How We Work: Structural Dynamics
CAN utilises Structural Dynamics as a resource in its work with teams and individual leaders.
Structural Dynamics is a theory developed by psychologist David Kantor to explain the nature of face to face communication. Its roots lie in systems theory, and it allows us to see that there is an underlying, largely unconscious structure to all verbal exchange. It is based on the idea that when we have conversations, we are following certain patterns that we have learned over time. Sometimes, these patterns serve our needs, but on other occasions, they contribute to interpersonal clashes.
Often, we interpret these clashes as relating to the differences between us and in particular to the differences in our styles and opinions as expressed in the content of our conversations. Structural Dynamics, however, teaches us that beneath style and content there are deeper universal structures of how conversations proceed, and that these structures are the most significant predictors of the outcome of any verbal exchange.
Members of the CAN team have studied Structural Dynamics and are accredited as practitioners with The Kantor Institute. In our work with organisations, we use our knowledge of the Structural Dynamics of conversations to help us unlock the ‘stuck’ systems that make it difficult for organisations to communicate effectively and to achieve their objectives.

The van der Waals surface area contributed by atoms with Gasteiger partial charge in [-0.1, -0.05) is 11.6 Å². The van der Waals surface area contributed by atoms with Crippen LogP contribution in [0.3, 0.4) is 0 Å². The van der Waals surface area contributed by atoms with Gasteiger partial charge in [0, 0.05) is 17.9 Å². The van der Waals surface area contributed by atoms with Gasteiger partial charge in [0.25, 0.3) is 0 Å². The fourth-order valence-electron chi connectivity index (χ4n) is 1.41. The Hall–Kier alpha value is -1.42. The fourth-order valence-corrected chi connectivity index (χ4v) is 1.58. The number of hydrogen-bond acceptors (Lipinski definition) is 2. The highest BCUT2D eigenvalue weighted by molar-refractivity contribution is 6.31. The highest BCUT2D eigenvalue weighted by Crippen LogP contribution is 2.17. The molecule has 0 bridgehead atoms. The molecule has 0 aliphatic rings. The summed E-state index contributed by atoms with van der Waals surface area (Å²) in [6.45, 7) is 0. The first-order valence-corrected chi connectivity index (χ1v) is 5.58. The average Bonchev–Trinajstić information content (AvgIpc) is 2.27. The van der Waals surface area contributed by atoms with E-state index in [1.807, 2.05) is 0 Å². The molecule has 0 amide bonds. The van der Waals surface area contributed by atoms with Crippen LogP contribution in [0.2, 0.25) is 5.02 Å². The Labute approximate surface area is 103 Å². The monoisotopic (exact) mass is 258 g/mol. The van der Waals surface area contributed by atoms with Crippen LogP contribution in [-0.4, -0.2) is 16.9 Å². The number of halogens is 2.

Behavioural Propensity Profile (BPP) – a Structural Dynamics instrument
As we mature, we develop distinctive patterns of behaviour which can be observed in the stances we take in conversation, the words we choose when we speak and the implicit rules we follow when interacting with others. The more aware we are of these patterns, the greater the opportunity to build on our strengths and address any deficiencies or issues that we see.
Behaviour Propensity Profile (BPP) is a tool developed by David Kantor that enables us to arrive at a ‘profile’ an individual’s more common behaviour tendencies, and to understand the talents and any issues associated with that profile. Knowing our own individual profile helps us to avoid the most common pitfalls associated with that profile.
BPP can also be used to arrive at a team profile, which is a collective or aggregated profile of individual team members’ profiles. Of course, in some teams, the profile of a strong or dominant leader might skew the collective profile in a particular direction. Even so, the team profile can prove very valuable.
What’s different about BPP?
BPP is distinct from other instruments in a number of ways:
- It gives participants a descriptive language for their own and other people’s behaviour patterns; and it can also help to depersonalise observed traits and behaviours.
- No one profile can be regarded as any better or worse than any other. Rather, by knowing their own behavioural profiles, individual can more easily identify situations in which it serves them best and others where it does not.
- With knowledge about their own profile, individuals can then set specific goals for expanding their behaviour repertoire by becoming proficient in all the behaviours.
Benefits for the team
Knowing their own BPP frees up individuals to engage in conversations with others in new ways – no longer placing blame for unsuccessful outcomes on one person or another, but rather understanding how a set of profiles can come together to produce both desirable and undesirable outcomes.
Defining Moments of Leadership
In March 2023, Monica Manning was interviewed by Marsha Acker of Team Catapult about her experience of using Dialogue and Structural Dynamics in CAN’s Leadership work. Click on the image below to listen:
See more …
The CAN Model Overview
What is Dialogue?
Coaching & Mentoring
Publications: Participatory Methods